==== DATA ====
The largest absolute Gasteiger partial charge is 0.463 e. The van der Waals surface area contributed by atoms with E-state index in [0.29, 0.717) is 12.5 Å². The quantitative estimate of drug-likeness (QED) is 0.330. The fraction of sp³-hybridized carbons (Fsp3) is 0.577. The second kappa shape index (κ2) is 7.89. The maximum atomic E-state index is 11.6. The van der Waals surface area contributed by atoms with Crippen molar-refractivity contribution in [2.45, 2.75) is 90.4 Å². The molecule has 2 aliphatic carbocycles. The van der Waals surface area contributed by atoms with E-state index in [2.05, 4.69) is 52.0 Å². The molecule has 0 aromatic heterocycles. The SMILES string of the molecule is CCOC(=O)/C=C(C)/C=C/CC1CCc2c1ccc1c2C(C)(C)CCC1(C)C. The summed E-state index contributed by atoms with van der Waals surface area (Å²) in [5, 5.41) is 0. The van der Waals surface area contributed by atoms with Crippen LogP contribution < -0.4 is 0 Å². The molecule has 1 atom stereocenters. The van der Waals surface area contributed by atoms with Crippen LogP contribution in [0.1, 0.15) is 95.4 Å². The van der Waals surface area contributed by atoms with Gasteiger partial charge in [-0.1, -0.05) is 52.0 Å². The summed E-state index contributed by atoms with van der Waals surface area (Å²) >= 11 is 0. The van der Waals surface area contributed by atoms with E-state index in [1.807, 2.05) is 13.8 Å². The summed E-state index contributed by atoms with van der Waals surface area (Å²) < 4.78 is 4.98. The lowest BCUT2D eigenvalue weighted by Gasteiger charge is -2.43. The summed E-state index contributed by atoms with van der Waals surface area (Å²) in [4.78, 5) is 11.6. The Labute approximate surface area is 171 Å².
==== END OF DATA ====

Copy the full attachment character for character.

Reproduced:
The largest absolute Gasteiger partial charge is 0.463 e. The van der Waals surface area contributed by atoms with E-state index in [0.29, 0.717) is 12.5 Å². The quantitative estimate of drug-likeness (QED) is 0.330. The fraction of sp³-hybridized carbons (Fsp3) is 0.577. The second kappa shape index (κ2) is 7.89. The maximum atomic E-state index is 11.6. The van der Waals surface area contributed by atoms with Crippen molar-refractivity contribution in [2.45, 2.75) is 90.4 Å². The molecule has 2 aliphatic carbocycles. The van der Waals surface area contributed by atoms with E-state index in [2.05, 4.69) is 52.0 Å². The molecule has 0 aromatic heterocycles. The SMILES string of the molecule is CCOC(=O)/C=C(C)/C=C/CC1CCc2c1ccc1c2C(C)(C)CCC1(C)C. The summed E-state index contributed by atoms with van der Waals surface area (Å²) in [5, 5.41) is 0. The van der Waals surface area contributed by atoms with Crippen LogP contribution < -0.4 is 0 Å². The molecule has 1 atom stereocenters. The van der Waals surface area contributed by atoms with Crippen LogP contribution in [0.1, 0.15) is 95.4 Å². The van der Waals surface area contributed by atoms with Gasteiger partial charge in [-0.1, -0.05) is 52.0 Å². The summed E-state index contributed by atoms with van der Waals surface area (Å²) >= 11 is 0. The van der Waals surface area contributed by atoms with E-state index in [1.807, 2.05) is 13.8 Å². The summed E-state index contributed by atoms with van der Waals surface area (Å²) < 4.78 is 4.98. The lowest BCUT2D eigenvalue weighted by Gasteiger charge is -2.43. The summed E-state index contributed by atoms with van der Waals surface area (Å²) in [4.78, 5) is 11.6. The Labute approximate surface area is 171 Å².